mRNA-engineered mesenchymal stem cells for targeted delivery of interleukin-10 to sites of inflammation

Oren Levy1,2,3, Weian Zhao1,2,3,  Luke J. Mortensen4, Sarah LeBlanc1,2,3, Kyle Tsang1,2,3, Moyu Fu1,2,3, Joseph A. Phillips1,2,3, Vinay Sagar1,2,3, Priya Anandakumaran1,2,3, Jessica Ngai1,2,3, Cheryl H. Cui1,2,3, Peter Eimon5, Matthew Angel5, Charles P. Lin5, Mehmet Fatih Yanik5,6, Jeffrey M. Karp1,2,3 1Division of Biomedical Engineering, Department of Medicine, Center for Regenerative Therapeutics, Brigham and Women’s Hospital, Harvard Medical School, Cambridge, MA, 2Harvard Stem Cell Institute, Cambridge, MA, 3Harvard—Massachusetts Institute of Technology Division of Health Sciences and Technology, Cambridge, MA, 4Wellman Center for Photomedicine and Center for Systems Biology, Massachusetts General Hospital, Harvard Medical School, Boston, MA, 5Department of Biological Engineering, 6Department of Electrical Engineering and Computer Science, Massachusetts Institute of Technology, Cambridge, MA
Blood 122 (14): e23–e32, 2013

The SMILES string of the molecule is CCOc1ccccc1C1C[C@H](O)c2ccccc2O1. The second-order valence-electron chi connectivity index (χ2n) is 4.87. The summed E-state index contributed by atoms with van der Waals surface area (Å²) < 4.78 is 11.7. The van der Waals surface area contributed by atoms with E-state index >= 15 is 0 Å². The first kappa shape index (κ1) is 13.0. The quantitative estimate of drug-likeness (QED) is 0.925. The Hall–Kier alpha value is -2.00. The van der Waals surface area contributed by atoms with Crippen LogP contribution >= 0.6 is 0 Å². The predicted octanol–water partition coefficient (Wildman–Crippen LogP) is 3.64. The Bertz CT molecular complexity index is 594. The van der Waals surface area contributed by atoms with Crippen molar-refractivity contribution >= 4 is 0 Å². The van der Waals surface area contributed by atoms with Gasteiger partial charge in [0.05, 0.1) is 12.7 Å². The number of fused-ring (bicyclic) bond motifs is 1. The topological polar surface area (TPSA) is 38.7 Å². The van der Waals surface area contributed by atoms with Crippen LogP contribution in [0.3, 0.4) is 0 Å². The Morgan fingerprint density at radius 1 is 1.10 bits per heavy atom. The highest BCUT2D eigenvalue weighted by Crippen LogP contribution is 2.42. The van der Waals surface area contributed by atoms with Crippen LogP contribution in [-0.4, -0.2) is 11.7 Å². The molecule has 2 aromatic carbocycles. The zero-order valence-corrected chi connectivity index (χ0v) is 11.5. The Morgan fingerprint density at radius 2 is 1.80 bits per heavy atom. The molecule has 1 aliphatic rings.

Mesenchymal stem cells (MSCs) are promising candidates for cell-based therapy to treat several diseases and are compelling to consider as vehicles for delivery of biological agents. However, MSCs appear to act through a seemingly limited “hit-and-run” mode to quickly exert their therapeutic impact, mediated by several mechanisms, including a potent immunomodulatory secretome. Furthermore, MSC immunomodulatory properties are highly variable and the secretome composition following infusion is uncertain. To determine whether a transiently controlled antiinflammatory MSC secretome could be achieved at target sites of inflammation, we harnessed mRNA transfection to generate MSCs that simultaneously express functional rolling machinery (P-selectin glycoprotein ligand-1 [PSGL-1] and Sialyl-Lewisx [SLeX]) to rapidly target inflamed tissues and that express the potent immunosuppressive cytokine interleukin-10 (IL-10), which is not inherently produced by MSCs. Indeed, triple-transfected PSGL-1/SLeX/IL-10 MSCs transiently increased levels of IL-10 in the inflamed ear and showed a superior antiinflammatory effect in vivo, significantly reducing local inflammation following systemic administration. This was dependent on rapid localization of MSCs to the inflamed site. Overall, this study demonstrates that despite the rapid clearance of MSCs in vivo, engineered MSCs can be harnessed via a “hit-and-run” action for the targeted delivery of potent immunomodulatory factors to treat distant sites of inflammation.